IN THE UNITED STATES DISTRICT COURT FOR THE NORTHERN DISTRICT OF ILLINOIS EASTERN DIVISION
May 26, 2009
IN RE: MOTION TO DISCLOSE INTERCEPTED COMMUNICATIONS TO THE UNITED STATES SENATE NO. 06 GJ 1160 SELECT COMMITTEE ON ETHICS.
UNITED STATES OF AMERICA
ROD BLAGOJEVICH, ET AL.
The opinion of the court was delivered by: James F. Holderman, Chief Judge
MEMORANDUM OPINION AND ORDER
The United States of America (the "government") on May 21, 2009, filed under seal a Motion to Disclose Intercepted Communications to the United States Senate Select Committee on Ethics (the "Senate Ethics Committee"). With the consent of counsel for the government and respondents United States Senator Roland Burris and Robert Blagojevich, I lifted the seal on the motion and the proceedings to which the motion relates.
The motion, which was heard today, comes before me as the Chief Judge of the United States District Court for the Northern District of Illinois, pursuant to my authority to hear "[a]ll requests for authorization for interceptions of wire and oral communications or other investigatory matters arising under Chapter 119 of Title 18 of the U.S. Code." N.D. Ill. L. Cr. R. 50.2(2). In its motion, the government requests authorization to disclose to the members of the Senate Ethics Committee a copy of a recorded telephone conversation between Roland Burris and Robert Blagojevich that agents of the Federal Bureau of Investigation electronically intercepted on November 13, 2008, during the investigation into allegations of corruption against then-Illinois Governor Rod R. Blagojevich. For the reasons set forth in this Memorandum Opinion and Order, I grant the government's motion.
For a period of time before federal criminal charges were filed against former Illinois Governor Rod R. Blagojevich and others, the government, as part of its investigation into Rod Blagojevich's activities, sought and received court authorization to use wire and electronic surveillance to intercept communications over a land-line telephone number assigned to the office of Rod Blagojevich's campaign committee, Friends of Blagojevich (FOB). Rod Blagojevich's brother, Robert Blagojevich, was the chairman of FOB. On November 13, 2008, during the authorized period of interception, Federal Bureau of Investigation agents monitored and recorded a conversation on the FOB land-line between Robert Blagojevich and Roland Burris related to the United States Senate seat vacated by President Obama. On December 30, 2008, then-Governor Rod Blagojevich appointed Burris to fill President Obama's vacant Senate seat. A federal grand jury subsequently returned a superseding indictment against Rod Blagojevich, Robert Blagojevich, and others. The indictment charged former Governor Blagojevich with, among other things, scheming to defraud the people of Illinois of their right to his honest services by attempting to obtain personal benefit in exchange for the appointment to the vacant Senate seat.
The Senate Ethics Committee has now opened a preliminary inquiry into the "circumstances surrounding the appointment and seating of Senator Roland W. Burris." (5/21/09 Mot. to Disclose Intercepted Communication to U.S. Senate Select Comm. on Ethics, Ex. 2.)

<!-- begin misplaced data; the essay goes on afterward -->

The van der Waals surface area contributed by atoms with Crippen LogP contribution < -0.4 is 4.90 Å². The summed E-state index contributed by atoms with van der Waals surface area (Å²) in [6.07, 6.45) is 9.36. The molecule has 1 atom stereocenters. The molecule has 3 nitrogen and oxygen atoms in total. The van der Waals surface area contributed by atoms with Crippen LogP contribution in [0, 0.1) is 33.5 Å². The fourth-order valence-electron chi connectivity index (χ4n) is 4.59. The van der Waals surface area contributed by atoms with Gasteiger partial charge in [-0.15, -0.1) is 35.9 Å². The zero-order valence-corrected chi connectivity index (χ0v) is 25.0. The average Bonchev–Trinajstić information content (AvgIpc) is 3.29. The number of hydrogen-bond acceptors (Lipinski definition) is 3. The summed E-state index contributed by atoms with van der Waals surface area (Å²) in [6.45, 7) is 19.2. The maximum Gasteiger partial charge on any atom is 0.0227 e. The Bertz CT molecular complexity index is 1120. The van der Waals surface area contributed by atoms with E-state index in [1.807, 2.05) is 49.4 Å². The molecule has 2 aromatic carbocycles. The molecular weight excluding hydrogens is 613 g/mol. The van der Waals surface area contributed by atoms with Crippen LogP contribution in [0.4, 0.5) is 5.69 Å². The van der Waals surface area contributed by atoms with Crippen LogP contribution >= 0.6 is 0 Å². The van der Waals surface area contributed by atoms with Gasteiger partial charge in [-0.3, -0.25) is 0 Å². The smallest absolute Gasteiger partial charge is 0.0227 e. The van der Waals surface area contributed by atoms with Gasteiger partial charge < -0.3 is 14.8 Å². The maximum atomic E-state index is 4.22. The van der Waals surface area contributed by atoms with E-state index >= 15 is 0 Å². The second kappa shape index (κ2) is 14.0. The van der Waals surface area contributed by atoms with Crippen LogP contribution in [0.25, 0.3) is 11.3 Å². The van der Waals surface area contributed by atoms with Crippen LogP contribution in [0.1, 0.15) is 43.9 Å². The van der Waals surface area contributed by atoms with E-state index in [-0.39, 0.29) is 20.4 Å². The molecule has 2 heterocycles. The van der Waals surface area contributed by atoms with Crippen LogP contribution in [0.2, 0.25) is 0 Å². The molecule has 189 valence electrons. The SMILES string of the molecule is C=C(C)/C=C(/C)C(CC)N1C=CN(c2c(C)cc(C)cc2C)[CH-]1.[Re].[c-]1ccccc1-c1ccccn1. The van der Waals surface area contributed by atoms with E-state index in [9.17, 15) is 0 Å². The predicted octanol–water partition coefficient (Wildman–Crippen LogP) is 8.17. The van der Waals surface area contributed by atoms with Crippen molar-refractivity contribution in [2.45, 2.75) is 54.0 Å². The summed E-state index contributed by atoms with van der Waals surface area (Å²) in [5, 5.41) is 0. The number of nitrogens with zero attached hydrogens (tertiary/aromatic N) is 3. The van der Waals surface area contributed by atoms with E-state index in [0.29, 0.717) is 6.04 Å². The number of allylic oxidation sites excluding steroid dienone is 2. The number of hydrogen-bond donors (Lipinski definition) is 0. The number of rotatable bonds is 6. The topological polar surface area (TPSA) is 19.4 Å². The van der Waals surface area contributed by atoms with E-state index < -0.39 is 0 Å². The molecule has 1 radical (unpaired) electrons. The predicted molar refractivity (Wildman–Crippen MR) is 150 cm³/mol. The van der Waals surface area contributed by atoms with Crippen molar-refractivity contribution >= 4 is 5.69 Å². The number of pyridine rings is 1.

The Committee is authorized, by its authorizing resolution, to investigate allegations of improper conduct by members, officers, and employees of the United States Senate. S. Res. 338, 88th Congress (1964). In furtherance of their duties, the Senate Ethics Committee, by letter dated March 19, 2009, requested that the Department of Justice disclose, among other things, all "intercepted . . . communications in which Senator Roland Burris is a participant or is discussed or mentioned by name and which are related to fundraising for then-Governor Blagojevich or to the appointment of a replacement to fill the United States Senate seat vacated by then-Senator or then-President elect Barack Obama." (5/12/09 Mot. to Disclose Intercepted Communication to U.S. Senate Select Comm. on Ethics, Ex. 2.)
In response to the Senate Ethics Committee's request, the government has applied to me under 18 U.S.C. § 2517 for authorization to disclose to the members of the Senate Ethics Committee the recording of the communication between Roland Burris and Robert Blagojevich intercepted on November 13, 2008. The government provided notice of its motion to the interceptees, and the interceptees represented to me in open court that they have no objection to disclosure of the recording to the Senate Ethics Committee. (Hr'g Tr., May 26, 2009.)
The government, which expressly takes no position on whether the Senate Ethics Committee should take further action or whether the intercepted call supports or rebuts an allegation of improper conduct, presents in its motion only questions of law: whether the Senate Ethics Committee is qualified to receive disclosure of, and thereafter to use, the copy of the recording between Burris and Robert Blagojevich under 18 U.S.C. § 2517(1), (2), and (3). For the reasons set forth below, the court finds that the members of the Senate Ethics Committee are investigative officers to whom the government may disclose a copy of the recording of the electronically intercepted communication.
Section 2517(1) of Title 18 provides that: Any investigative or law enforcement officer who, by any means authorized by this chapter, has obtained knowledge of the contents of any wire, oral, or electronic communication, or evidence derived therefrom, may disclose such contents to another investigative or law enforcement officer to the extent that such disclosure is appropriate to the proper performance of the official duties of the officer making or receiving the disclosure.